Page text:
Franklin, Ariana - 'The Death Maze'
This book follows the very successful previous book MISTRESS OF THE ART OF DEATH. It is the year 1172 and although Adelia wants to get back to Salerno in her own country of Sicily, King Henry II demands that she and her assistants remain in England to investigate another murder. As a doctor, at that time she was viewed almost as a witch. However, since the last adventure things have moved on with Adelia, she now has an illegitimate baby and even worse in 12th century England the father happens to be a Bishop of the Catholic Church!!
Henry Plantagenet, the King is married to Eleanor of Aquitaine who had formerly been married to Louis, King of France. She is a very rich woman in her own right and is in revolt against her husband, as are her eight children. She has plotted to kill Rosamund the favourite mistress of Henry with poison and he sends Adelia to investigate the murder with the hope that he can avoid having to go to war with his wife.
So Adelia with her assistants and accompanied by Rowley, the Bishop, leave the Fenlands of Cambridgeshire and journey in the bleakest of Winter with icy snow on the grounds to Wormhold Tower near Oxford. Here they have to discover a way through a maze around the Tower and then enter to examine the frozen remains of Rosamund.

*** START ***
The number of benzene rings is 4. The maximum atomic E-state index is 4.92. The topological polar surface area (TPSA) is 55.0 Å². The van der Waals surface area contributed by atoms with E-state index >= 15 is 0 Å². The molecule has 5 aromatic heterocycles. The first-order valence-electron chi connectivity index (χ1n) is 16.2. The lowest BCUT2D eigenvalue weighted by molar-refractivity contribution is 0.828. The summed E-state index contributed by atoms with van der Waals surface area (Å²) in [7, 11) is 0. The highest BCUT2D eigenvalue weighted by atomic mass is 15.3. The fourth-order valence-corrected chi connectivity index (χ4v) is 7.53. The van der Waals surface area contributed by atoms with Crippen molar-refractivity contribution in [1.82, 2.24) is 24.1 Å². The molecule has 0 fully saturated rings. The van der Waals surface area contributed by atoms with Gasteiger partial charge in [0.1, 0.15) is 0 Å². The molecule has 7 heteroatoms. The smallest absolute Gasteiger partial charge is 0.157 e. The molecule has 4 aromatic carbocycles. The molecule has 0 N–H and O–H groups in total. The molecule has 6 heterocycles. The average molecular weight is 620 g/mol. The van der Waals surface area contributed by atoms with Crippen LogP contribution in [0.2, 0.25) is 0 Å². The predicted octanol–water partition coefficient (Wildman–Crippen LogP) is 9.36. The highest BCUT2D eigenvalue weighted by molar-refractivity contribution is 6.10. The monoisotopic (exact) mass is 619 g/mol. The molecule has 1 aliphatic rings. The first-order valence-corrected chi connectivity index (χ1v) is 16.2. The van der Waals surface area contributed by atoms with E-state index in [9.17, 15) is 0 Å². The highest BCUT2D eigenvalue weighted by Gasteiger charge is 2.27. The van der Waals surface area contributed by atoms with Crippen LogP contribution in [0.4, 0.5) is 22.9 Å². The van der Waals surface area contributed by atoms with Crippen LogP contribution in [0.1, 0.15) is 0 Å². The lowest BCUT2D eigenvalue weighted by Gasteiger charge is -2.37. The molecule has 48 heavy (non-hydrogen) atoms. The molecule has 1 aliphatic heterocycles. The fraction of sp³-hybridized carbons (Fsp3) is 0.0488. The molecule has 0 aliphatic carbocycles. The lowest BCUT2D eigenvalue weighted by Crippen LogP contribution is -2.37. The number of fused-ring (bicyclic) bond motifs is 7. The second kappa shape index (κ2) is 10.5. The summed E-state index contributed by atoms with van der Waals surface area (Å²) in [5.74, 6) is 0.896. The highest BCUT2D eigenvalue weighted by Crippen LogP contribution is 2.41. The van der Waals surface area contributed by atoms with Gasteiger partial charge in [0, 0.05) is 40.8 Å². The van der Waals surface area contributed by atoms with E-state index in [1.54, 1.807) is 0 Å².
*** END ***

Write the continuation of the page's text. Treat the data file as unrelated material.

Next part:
This is a very stimulating story once you get past the author's rather tedious attempt to bring her reader up to date with what occurred in the previous book. American authors are much better at introducing past narratives once the reader has been hooked into starting to read the present story, but alas a lot of British authors feel their readers should trudge through fifty pages of introduction before the story really gets under way, and this should not happen! As it was I read the first fifty or so pages then went away for a week and did other things. Then I picked up the book where I had left off, but by and large had forgotten the earlier reading. It did not reduce my enjoyment of the story one bit!!
The story is as equally good as her first if not better and the author writes the story with such a head for historical detail that one is immediately transported to the wintry conditions of a chilly December in the 12th century. I hope she continues to write such good novels.
Terry Halligan, England